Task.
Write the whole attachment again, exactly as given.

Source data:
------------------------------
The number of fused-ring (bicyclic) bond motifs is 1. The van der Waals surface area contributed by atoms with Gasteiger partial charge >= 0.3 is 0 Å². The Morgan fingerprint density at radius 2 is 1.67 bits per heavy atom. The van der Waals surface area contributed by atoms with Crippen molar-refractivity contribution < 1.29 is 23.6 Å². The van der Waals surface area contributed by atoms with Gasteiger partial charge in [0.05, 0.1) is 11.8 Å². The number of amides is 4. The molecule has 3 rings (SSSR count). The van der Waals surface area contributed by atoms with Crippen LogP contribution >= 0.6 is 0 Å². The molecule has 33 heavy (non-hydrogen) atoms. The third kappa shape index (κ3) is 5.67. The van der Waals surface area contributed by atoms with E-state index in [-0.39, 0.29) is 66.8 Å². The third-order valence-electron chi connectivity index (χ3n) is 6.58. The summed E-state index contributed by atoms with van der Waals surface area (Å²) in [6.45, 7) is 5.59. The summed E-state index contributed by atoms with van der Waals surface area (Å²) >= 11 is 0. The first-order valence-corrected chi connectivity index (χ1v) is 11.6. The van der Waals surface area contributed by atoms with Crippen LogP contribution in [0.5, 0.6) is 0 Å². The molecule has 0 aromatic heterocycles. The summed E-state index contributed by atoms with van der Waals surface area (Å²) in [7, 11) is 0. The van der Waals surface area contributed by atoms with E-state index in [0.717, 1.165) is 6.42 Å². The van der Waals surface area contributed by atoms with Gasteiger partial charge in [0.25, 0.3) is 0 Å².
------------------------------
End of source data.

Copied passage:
The number of fused-ring (bicyclic) bond motifs is 1. The van der Waals surface area contributed by atoms with Gasteiger partial charge >= 0.3 is 0 Å². The Morgan fingerprint density at radius 2 is 1.67 bits per heavy atom. The van der Waals surface area contributed by atoms with Crippen molar-refractivity contribution < 1.29 is 23.6 Å². The van der Waals surface area contributed by atoms with Gasteiger partial charge in [0.05, 0.1) is 11.8 Å². The number of amides is 4. The molecule has 3 rings (SSSR count). The van der Waals surface area contributed by atoms with Crippen LogP contribution >= 0.6 is 0 Å². The molecule has 33 heavy (non-hydrogen) atoms. The third kappa shape index (κ3) is 5.67. The van der Waals surface area contributed by atoms with E-state index in [-0.39, 0.29) is 66.8 Å². The third-order valence-electron chi connectivity index (χ3n) is 6.58. The summed E-state index contributed by atoms with van der Waals surface area (Å²) in [6.45, 7) is 5.59. The summed E-state index contributed by atoms with van der Waals surface area (Å²) >= 11 is 0. The first-order valence-corrected chi connectivity index (χ1v) is 11.6. The van der Waals surface area contributed by atoms with Crippen LogP contribution in [0.5, 0.6) is 0 Å². The molecule has 0 aromatic heterocycles. The summed E-state index contributed by atoms with van der Waals surface area (Å²) in [7, 11) is 0. The van der Waals surface area contributed by atoms with E-state index in [0.717, 1.165) is 6.42 Å². The van der Waals surface area contributed by atoms with Gasteiger partial charge in [0.25, 0.3) is 0 Å².